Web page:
RIL which reported its first decline in quarterly net profit in over two years, is likely to see upside when its $16 billion expansion projects are completed and telecom venture is rolled out, analysts said.
Citigroup today became the latest big US bank to report disappointing results, with earnings plunging 86 percent on a large legal charge and disappointing operating performance in some segments.
As Indian equity markets continue to hit record highs, global investment bank Citigroup has raised the BSE Sensex December 2015 target to 33,000 from 31,000.<br />
Experts say the company hopes to offset a gradual deceleration in growth by expanding its footprint in the workplace.
The latest exits were the result of studies the bank began in early 2012 to figure out which countries were not profitable enough for retail banking.
The Citigroup report further noted that the recovery in growth numbers from 5.6 per cent in FY15 to 7 per cent in FY17 would be "gradual" and continued policy efforts are needed to meet the RBI's 6 per cent CPI target by January 2016.<br />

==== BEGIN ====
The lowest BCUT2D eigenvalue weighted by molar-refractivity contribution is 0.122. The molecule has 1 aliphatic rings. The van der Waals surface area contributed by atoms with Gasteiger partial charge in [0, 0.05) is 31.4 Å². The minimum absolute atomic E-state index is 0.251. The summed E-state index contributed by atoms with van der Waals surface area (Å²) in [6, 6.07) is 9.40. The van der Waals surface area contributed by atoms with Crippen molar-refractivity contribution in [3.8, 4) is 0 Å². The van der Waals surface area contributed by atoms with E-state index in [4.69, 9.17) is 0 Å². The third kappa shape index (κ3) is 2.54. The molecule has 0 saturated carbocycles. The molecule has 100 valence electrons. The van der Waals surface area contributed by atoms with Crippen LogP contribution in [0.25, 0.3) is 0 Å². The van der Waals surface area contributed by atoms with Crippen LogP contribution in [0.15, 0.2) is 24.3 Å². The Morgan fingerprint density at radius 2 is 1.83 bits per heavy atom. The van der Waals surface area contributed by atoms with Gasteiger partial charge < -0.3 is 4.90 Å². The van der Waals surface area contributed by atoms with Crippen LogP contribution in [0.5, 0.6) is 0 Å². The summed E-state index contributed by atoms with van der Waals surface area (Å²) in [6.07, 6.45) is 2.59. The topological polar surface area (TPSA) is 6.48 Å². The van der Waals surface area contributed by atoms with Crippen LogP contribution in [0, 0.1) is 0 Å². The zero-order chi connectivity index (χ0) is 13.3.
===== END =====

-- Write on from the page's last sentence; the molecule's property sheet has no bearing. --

The stock was the biggest loser among the 30-Sensex blue-chips, dragging the BSE IT sector index by 3.44 per cent.<br />
The over one-hour-long breakfast meet will be followed by one-on-one meetings with six CEOs of Boeing, KKR, BlackRock, IBM, General Electric and Goldman Sachs.<br />
Alibaba's online and mobile commerce businesses will be controlled by a "variable interest entity," an arrangement meant to allow investors to buy into Internet and other businesses in which Beijing bans or limits foreign ownership
The US company's 33 retail branches are mostly located in the greater Tokyo area, with deposits worth 3.9 trillion yen ($39 billion).<br />
According to the global financial services major, continued restrictions on gold imports and strong exports growth helped in keeping the monthly trade deficit of the country stable at an average of $11.6 billion during the April-July period.<br />
Citigroup plans to hire as many as 100 bankers in a renewed push into Asia-Pacific commercial banking, following in rival HSBC's footsteps with a strategy that focuses on selling smaller corporate clients a wider range of products.
The current account deficit (CAD), the difference between outflow and inflow of foreign exchange, would be about 2.3 percent of GDP due to the fall in gold and non-essential imports, the financial services major said in a report.